Dr. Howland is Associate Professor of Psychiatry, University of Pittsburgh School of Medicine, Western Psychiatric Institute and Clinic, Pittsburgh, Pennsylvania.
The author discloses that he has no significant financial interests in any product or class of products discussed directly or indirectly in this activity, including research support.
Address correspondence to Robert H. Howland, MD, Associate Professor of Psychiatry, University of Pittsburgh School of Medicine, Western Psychiatric Institute and Clinic, 3811 O’Hara Street, Pittsburgh, PA 15213; e-mail: HowlandRH@upmc.edu.
On August 24, 2011, the U.S. Food and Drug Administration (FDA) issued a safety announcement that the antidepressant drug citalopram (Celexa®) should not be used at dosages greater than 40 mg per day (or greater than 20 mg per day for patients 60 and older) because it can cause abnormal changes in the electrical activity of the heart. In this article, I will describe and critically evaluate the basis for this warning.
Why did the FDA Issue this Safety Announcement?
Potential cardiotoxicity concerns are not unique to citalopram. An undesirable property of many non-cardiac drugs is their ability to delay cardiac repolarization, an effect that can be measured as a QT interval prolongation on the electrocardiogram (ECG) tracing. Because the QT interval varies according to heart rate, by convention its measurement is adjusted according to the heart rate (referred to as the corrected QT [QTc] interval). An abnormally prolonged QTc interval is associated with an increased risk of developing torsade de pointes (a type of cardiac ventricular tachyarrhythmia associated with sudden death). According to FDA guidelines, drugs should receive an electrocardiographic evaluation beginning early in clinical development (FDA, 2009). In addition to animal studies, this would typically include a clinical trial dedicated to evaluating the effect on cardiac repolarization (referred to as a “thorough QT/QTc study”).
Citalopram is metabolized primarily by the cytochrome P-450 (CYP) hepatic enzymes CYP3A4 and CYP2C19, with a smaller contribution from CYP2D6. The major metabolite is demethylcitalopram (DCT), which is subsequently metabolized by CYP2D6 to the minor metabolite didemethylcitalopram (DDCT). In human beings, unchanged citalopram is the predominant compound in plasma. Concentrations of DCT and DDCT are one half and one tenth, respectively, that of citalopram. In a 1-year toxicology study (described in Forest Pharmaceuticals, Inc., 2011) conducted early in the development of citalopram, 5 of 10 beagle dogs receiving 8 mg/kg per day orally (equivalent to four times the 60-mg-per-day human dose) died suddenly between Weeks 17 and 31. Mortality was not seen in other animal species. A subsequent study determined that in beagle dogs, DDCT caused QT prolongation. This effect occurred at peak DDCT concentrations roughly greater than 250 ng/mL (more than 39 times the mean DDCT concentrations measured in human beings taking 60 mg per day). Concentrations of DDCT (relative to citalopram) are higher in dogs compared with other species and to human beings, suggesting a unique cardiotoxic vulnerability in dogs.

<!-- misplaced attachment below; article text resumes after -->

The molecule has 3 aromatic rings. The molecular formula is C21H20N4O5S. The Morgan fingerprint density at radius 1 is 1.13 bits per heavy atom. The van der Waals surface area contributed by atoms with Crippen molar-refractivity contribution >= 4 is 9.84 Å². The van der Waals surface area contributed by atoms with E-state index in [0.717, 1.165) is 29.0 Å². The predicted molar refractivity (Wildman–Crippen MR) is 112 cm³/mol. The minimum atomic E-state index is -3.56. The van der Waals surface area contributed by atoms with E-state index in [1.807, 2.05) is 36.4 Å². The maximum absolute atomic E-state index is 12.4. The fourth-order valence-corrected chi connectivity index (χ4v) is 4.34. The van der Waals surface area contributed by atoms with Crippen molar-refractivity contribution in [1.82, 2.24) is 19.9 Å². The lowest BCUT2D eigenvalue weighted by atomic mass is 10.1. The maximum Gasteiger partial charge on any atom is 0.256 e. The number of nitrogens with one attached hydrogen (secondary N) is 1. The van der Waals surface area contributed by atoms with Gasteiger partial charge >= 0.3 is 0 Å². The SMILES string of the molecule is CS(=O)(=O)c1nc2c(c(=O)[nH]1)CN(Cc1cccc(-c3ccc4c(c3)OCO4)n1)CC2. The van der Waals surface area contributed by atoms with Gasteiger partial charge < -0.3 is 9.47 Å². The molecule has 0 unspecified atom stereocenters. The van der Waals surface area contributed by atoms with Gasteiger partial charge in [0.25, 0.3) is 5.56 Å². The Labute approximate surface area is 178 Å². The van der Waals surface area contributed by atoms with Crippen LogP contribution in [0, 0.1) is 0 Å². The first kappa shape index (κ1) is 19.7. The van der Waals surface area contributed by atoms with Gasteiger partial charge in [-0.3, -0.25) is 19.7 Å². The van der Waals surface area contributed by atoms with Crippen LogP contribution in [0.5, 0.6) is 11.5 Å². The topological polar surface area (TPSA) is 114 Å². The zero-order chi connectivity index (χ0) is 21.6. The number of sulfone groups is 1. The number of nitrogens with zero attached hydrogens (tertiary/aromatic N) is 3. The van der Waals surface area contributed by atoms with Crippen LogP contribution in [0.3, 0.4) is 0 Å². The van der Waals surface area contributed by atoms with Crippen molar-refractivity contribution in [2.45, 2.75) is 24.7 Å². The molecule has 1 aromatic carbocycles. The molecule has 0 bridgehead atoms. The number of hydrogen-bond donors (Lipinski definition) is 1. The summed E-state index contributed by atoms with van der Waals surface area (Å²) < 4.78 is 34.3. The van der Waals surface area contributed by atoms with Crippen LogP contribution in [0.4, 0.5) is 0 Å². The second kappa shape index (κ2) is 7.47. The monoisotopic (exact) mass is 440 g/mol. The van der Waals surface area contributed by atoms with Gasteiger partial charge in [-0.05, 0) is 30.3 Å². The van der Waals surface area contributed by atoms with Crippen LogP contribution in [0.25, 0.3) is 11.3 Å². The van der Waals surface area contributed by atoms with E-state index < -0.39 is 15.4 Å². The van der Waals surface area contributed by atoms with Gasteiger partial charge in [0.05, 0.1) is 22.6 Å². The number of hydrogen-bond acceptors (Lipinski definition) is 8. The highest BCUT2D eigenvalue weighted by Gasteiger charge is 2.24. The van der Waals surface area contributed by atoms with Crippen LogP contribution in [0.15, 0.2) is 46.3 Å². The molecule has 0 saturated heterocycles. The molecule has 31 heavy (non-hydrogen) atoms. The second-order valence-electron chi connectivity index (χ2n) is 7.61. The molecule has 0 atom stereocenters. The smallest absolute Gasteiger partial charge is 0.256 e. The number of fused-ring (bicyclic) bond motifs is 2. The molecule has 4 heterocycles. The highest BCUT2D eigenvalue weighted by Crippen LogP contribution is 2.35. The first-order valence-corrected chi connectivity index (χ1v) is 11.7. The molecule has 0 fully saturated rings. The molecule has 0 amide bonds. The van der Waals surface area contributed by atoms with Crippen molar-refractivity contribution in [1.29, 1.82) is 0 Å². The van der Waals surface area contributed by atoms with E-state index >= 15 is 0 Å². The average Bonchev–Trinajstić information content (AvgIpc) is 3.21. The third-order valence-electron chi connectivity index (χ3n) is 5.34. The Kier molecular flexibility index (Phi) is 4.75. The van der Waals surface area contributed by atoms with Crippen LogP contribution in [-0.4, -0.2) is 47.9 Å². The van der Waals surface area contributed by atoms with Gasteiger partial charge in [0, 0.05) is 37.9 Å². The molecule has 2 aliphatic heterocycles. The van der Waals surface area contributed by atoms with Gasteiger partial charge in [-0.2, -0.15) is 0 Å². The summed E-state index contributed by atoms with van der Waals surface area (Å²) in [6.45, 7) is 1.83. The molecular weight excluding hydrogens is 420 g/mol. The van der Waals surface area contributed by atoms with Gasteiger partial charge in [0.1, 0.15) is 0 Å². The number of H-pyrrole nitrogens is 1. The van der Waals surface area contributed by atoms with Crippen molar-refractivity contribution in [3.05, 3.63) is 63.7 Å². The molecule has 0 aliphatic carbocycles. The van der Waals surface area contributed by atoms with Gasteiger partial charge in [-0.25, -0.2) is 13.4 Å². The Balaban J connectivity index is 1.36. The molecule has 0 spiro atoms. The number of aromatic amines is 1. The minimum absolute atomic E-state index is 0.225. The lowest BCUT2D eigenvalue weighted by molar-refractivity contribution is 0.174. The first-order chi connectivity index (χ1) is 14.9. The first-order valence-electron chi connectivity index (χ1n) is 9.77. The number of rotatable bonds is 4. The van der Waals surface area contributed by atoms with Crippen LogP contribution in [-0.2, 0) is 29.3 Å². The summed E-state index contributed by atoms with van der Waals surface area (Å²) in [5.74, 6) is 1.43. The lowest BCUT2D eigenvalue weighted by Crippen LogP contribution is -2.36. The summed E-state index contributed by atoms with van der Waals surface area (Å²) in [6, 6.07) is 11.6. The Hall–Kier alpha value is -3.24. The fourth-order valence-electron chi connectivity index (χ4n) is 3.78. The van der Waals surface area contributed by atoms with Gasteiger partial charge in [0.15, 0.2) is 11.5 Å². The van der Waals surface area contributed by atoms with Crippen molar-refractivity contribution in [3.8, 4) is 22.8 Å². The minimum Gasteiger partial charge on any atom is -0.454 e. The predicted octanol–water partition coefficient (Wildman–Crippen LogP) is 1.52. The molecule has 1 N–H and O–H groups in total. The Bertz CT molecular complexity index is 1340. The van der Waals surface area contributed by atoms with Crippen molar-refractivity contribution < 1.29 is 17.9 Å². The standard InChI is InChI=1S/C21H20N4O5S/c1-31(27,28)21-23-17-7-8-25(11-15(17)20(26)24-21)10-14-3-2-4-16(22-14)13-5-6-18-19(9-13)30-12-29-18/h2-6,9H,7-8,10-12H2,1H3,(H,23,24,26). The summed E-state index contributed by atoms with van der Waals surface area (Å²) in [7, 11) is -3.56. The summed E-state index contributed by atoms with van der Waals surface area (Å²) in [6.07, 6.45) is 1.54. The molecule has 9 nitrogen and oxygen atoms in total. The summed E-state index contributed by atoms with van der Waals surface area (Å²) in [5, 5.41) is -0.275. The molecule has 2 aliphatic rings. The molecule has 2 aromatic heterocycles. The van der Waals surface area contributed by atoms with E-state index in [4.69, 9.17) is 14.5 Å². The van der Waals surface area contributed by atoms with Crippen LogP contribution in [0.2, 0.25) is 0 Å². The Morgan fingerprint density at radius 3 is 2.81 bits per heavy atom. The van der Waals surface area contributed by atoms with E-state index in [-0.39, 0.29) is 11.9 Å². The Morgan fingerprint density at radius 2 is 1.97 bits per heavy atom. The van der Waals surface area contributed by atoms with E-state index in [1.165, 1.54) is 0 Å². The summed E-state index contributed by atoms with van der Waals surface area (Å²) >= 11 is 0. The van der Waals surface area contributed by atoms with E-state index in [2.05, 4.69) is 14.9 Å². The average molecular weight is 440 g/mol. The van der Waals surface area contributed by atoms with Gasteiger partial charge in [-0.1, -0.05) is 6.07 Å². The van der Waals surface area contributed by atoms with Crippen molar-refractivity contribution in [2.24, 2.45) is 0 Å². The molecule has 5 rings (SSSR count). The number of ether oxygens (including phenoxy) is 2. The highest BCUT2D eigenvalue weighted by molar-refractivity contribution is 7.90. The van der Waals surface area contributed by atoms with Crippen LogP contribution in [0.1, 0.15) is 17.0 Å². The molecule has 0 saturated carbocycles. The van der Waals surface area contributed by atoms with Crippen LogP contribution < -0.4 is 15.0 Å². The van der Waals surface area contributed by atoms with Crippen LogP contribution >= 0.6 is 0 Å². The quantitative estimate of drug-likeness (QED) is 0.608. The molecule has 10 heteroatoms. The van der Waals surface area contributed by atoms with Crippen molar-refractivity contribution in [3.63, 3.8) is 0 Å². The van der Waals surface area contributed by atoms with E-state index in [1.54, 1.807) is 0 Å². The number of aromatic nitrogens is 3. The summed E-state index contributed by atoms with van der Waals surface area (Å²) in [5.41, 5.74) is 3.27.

Against this background, the FDA safety notice was based on two clinical concerns. First, the results of a “thorough QT/QTc study” of citalopram became available. Second, since citalopram was approved in 1998, the FDA had received post-marketing reports of QT prolongation and torsade de pointes in some patients taking the drug.
“Thorough QT/QTC Study” of Citalopram
One hundred nineteen healthy non-depressed participants were enrolled in this unpublished randomized, multi-center, double-blind, placebo-controlled, active drug-controlled, crossover study. The antibiotic moxifloxacin (Avelox®) was apparently included as an active control drug because it has been associated with QT interval prolongation. Participants received citalopram 20 mg per day and 60 mg per day. Compared with placebo, the maximum mean QTc interval prolongation was 8.5 milliseconds (msec) for 20 mg per day and 18.5 msec for 60 mg per day. For 40 mg per day, QTc interval prolongation was estimated to be 12.6 msec. No QTc data were reported for moxifloxacin.
The mean change in the QTc interval was statistically significant (for 60 mg versus placebo), but the magnitude of the change was small (less than 20 msec). The commonly accepted threshold for clinical significance of the QTc interval (i.e., an increased risk of developing torsade de pointes) is a QTc ≥500 msec or a change in the QTc ≥60 msec (change from baseline). The mean change in the QTc interval was less than 20 msec in this study, but the FDA statement does not disclose how many participants taking citalopram (at any dose) exceeded either threshold: an increased QTc ≥60 msec or a QTc ≥500 msec. I assume that the FDA has these data and would have included them in its announcement if any of the participants exceeded either threshold, so I doubt that any participant actually fell into either category.
Additional Citalopram ECG Studies